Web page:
By 2007, the realm of Yankees blogs was pretty well established. People had gravitated towards Bronx Banter, or Replacement Level, or Pinstripe Alley. Almost everyone read NoMaas.
Or so it seemed to us, the people reading and commenting on these blogs. No other team had nearly as many blogs. The best had maybe two solid ones. Then there was SBNation, which had a blog covering each MLB team. Most Valuable Network also claimed widespread readership.
Where would a new competitor fit in?
My personal Yankees blog attracted tens of readers in its best months. Moving to another Yankees blog, the MVN one, put me in front of a greater number of readers, but it still felt small. Pinstripe Alley, the SBNation Yankees blog, attracted far more comments. From what I knew then, commenters were the majority of readers.
It’s nice to be wrong in these cases. Sick of the clickbait style of writing the higher ups at MVN imposed, Ben, the founder of the Yankees blog there, and I decided to start our own venture. We decided to also bring along the Yankees minor league blogger on MVN, to add some variety.
That decision alone can be considered my proudest moment. We walked away from a growing network with a decent audience to start something on our own — something both Mike (the minor league writer) and I had failed at in the past.
Why did we make this decision? We wanted to control our own destinies. Mainstream sportswriting seemed clumped into two categories: bland factual updates, and sensationalist columns. Once we saw the same thing happening at MVN, we knew that the profit-driven mindset of the founder and his crew would only make matters worse for us.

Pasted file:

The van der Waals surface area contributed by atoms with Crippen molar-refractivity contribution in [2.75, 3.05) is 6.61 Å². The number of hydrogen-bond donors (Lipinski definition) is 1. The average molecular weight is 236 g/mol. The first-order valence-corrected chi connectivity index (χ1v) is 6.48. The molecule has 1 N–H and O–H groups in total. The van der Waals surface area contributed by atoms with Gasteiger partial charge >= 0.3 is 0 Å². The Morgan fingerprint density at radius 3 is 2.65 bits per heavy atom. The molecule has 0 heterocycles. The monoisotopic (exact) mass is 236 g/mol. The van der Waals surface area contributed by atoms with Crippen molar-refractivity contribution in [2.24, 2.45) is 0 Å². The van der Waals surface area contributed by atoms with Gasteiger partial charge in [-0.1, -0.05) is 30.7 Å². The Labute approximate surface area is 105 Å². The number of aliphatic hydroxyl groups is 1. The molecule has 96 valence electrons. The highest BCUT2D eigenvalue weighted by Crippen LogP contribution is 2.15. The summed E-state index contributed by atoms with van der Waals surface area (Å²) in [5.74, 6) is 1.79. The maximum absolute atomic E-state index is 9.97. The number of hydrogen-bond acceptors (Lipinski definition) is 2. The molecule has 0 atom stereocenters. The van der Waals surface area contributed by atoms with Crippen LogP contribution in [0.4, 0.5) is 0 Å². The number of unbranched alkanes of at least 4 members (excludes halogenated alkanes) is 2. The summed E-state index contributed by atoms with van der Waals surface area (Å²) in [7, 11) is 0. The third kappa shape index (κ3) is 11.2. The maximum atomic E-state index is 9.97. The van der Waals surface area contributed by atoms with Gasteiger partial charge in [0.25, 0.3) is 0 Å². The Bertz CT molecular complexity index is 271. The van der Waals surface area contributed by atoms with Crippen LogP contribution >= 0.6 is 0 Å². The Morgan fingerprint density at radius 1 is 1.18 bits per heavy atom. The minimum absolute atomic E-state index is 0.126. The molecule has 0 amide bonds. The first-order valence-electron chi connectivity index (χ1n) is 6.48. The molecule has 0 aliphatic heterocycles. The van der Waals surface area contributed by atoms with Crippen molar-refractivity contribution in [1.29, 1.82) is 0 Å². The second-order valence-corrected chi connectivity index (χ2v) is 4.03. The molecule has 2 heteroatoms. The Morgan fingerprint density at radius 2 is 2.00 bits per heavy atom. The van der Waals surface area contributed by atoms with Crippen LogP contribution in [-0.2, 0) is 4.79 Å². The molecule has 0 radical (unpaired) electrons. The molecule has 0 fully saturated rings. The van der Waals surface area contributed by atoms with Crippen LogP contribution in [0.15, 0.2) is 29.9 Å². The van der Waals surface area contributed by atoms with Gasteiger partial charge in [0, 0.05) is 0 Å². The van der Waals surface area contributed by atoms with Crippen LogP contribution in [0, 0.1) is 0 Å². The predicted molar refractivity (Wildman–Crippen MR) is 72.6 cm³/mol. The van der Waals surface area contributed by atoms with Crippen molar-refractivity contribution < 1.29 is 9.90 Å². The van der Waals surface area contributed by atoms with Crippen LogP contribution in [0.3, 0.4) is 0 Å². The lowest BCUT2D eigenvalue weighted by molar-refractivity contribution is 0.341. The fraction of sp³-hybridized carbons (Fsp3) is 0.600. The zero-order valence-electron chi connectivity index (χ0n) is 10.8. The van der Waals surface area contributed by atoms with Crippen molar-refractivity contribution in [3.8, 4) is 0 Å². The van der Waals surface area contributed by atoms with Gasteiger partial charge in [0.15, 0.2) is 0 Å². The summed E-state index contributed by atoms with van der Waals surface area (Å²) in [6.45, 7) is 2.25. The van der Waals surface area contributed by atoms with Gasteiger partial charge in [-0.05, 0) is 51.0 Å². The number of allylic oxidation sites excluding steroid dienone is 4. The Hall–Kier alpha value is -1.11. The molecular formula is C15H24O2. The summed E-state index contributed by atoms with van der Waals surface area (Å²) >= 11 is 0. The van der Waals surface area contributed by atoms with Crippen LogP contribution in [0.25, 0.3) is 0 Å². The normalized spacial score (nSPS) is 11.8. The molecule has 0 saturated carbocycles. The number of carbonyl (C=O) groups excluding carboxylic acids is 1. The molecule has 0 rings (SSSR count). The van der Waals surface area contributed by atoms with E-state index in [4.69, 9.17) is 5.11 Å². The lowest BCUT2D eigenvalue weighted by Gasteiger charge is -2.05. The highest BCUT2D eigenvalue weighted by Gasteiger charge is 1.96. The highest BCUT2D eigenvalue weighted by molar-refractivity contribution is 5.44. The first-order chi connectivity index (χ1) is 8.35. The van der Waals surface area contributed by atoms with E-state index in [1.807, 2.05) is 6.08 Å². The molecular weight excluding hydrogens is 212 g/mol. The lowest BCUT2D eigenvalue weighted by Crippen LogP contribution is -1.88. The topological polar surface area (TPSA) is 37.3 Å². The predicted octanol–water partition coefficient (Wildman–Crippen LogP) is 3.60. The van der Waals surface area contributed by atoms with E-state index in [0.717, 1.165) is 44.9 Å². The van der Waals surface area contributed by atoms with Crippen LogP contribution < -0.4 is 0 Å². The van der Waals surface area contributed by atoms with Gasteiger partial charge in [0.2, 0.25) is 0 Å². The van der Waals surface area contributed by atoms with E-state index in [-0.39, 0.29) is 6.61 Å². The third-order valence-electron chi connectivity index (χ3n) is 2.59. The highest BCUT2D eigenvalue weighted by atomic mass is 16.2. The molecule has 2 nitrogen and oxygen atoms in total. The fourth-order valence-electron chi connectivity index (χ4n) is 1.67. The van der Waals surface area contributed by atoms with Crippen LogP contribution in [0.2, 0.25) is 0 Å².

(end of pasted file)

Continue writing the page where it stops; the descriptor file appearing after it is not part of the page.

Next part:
Plus, it wasn’t like we were getting paid anyway.
Crazily enough, we attracted an audience by being honest with our readers. Some readers accused us of pushing a sabermetric-driven agenda, but that’s ridiculous. Perhaps I’d bought in on sabermetrics, but I had no vested interest in promoting it. Even a few years later, when I joined sabermetric thought leaders FanGraphs, it wasn’t about advancing some agenda. It was about expressing the thoughts I had about baseball.
That’s why creating RAB was my proudest moment. Because we invested our own time, our own effort, and our own ideas into something. We could have lobbied the SBNation Yankees blog to take us. It would have increased our readership even further. But we did it independently.
Our reward came in trickles. By mid-2007 we had enough of a readership to make a little money off ads. I sent an email in 2007 that connected me to one of the highest trafficked baseball blogs. More importantly, it connected me with the owner, who shared many of his successful revenue tactics. In 2008 we doubled readership and caught the attention of the YES Network, the Yankees’ broadcast partner. From there we forged a relationship that eventually turned into a lucrative partnership. It exists today.
We were lucky, in that we all had day jobs and could let the site grow organically. But luck factors into the success of anything. We had convictions and stuck to them. We worked hard to make the site appealing. We explored new paths, and continue to explore today.
Yes, launching River Avenue Blues ranks among my proudest moments.